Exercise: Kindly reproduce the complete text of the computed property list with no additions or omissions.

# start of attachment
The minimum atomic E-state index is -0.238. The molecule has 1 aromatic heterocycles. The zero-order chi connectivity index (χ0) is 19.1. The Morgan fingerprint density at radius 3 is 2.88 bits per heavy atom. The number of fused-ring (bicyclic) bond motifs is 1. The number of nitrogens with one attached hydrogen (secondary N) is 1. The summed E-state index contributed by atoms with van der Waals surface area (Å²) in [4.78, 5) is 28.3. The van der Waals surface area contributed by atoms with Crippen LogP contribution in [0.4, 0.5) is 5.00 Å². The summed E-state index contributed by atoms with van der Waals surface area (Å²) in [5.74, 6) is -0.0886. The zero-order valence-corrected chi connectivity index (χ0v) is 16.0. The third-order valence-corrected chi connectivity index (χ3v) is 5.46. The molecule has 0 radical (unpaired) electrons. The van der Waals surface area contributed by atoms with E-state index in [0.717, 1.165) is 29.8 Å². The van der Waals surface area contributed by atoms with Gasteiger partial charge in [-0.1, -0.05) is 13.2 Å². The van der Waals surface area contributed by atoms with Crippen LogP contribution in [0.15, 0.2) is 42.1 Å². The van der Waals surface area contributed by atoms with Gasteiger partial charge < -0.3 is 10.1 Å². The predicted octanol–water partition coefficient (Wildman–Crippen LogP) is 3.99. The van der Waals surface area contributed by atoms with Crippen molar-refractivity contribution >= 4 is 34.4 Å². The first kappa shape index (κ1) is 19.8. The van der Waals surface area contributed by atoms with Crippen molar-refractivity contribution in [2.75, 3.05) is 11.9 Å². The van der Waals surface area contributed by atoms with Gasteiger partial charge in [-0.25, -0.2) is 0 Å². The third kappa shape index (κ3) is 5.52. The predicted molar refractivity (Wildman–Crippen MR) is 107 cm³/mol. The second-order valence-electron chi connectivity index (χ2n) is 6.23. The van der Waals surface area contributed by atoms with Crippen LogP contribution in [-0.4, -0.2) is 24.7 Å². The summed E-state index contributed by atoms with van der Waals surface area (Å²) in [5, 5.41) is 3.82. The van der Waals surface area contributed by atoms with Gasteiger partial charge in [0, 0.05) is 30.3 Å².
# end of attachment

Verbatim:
The minimum atomic E-state index is -0.238. The molecule has 1 aromatic heterocycles. The zero-order chi connectivity index (χ0) is 19.1. The Morgan fingerprint density at radius 3 is 2.88 bits per heavy atom. The number of fused-ring (bicyclic) bond motifs is 1. The number of nitrogens with one attached hydrogen (secondary N) is 1. The summed E-state index contributed by atoms with van der Waals surface area (Å²) in [4.78, 5) is 28.3. The van der Waals surface area contributed by atoms with Crippen LogP contribution in [0.4, 0.5) is 5.00 Å². The summed E-state index contributed by atoms with van der Waals surface area (Å²) in [5.74, 6) is -0.0886. The zero-order valence-corrected chi connectivity index (χ0v) is 16.0. The third-order valence-corrected chi connectivity index (χ3v) is 5.46. The molecule has 0 radical (unpaired) electrons. The van der Waals surface area contributed by atoms with E-state index in [0.717, 1.165) is 29.8 Å². The van der Waals surface area contributed by atoms with Gasteiger partial charge in [-0.1, -0.05) is 13.2 Å². The van der Waals surface area contributed by atoms with Crippen LogP contribution in [0.15, 0.2) is 42.1 Å². The van der Waals surface area contributed by atoms with Gasteiger partial charge < -0.3 is 10.1 Å². The predicted octanol–water partition coefficient (Wildman–Crippen LogP) is 3.99. The van der Waals surface area contributed by atoms with Crippen molar-refractivity contribution >= 4 is 34.4 Å². The first kappa shape index (κ1) is 19.8. The van der Waals surface area contributed by atoms with Crippen molar-refractivity contribution in [2.75, 3.05) is 11.9 Å². The van der Waals surface area contributed by atoms with Gasteiger partial charge in [-0.25, -0.2) is 0 Å². The third kappa shape index (κ3) is 5.52. The predicted molar refractivity (Wildman–Crippen MR) is 107 cm³/mol. The second-order valence-electron chi connectivity index (χ2n) is 6.23. The van der Waals surface area contributed by atoms with Crippen LogP contribution in [-0.4, -0.2) is 24.7 Å². The summed E-state index contributed by atoms with van der Waals surface area (Å²) in [5, 5.41) is 3.82. The van der Waals surface area contributed by atoms with Gasteiger partial charge in [0, 0.05) is 30.3 Å².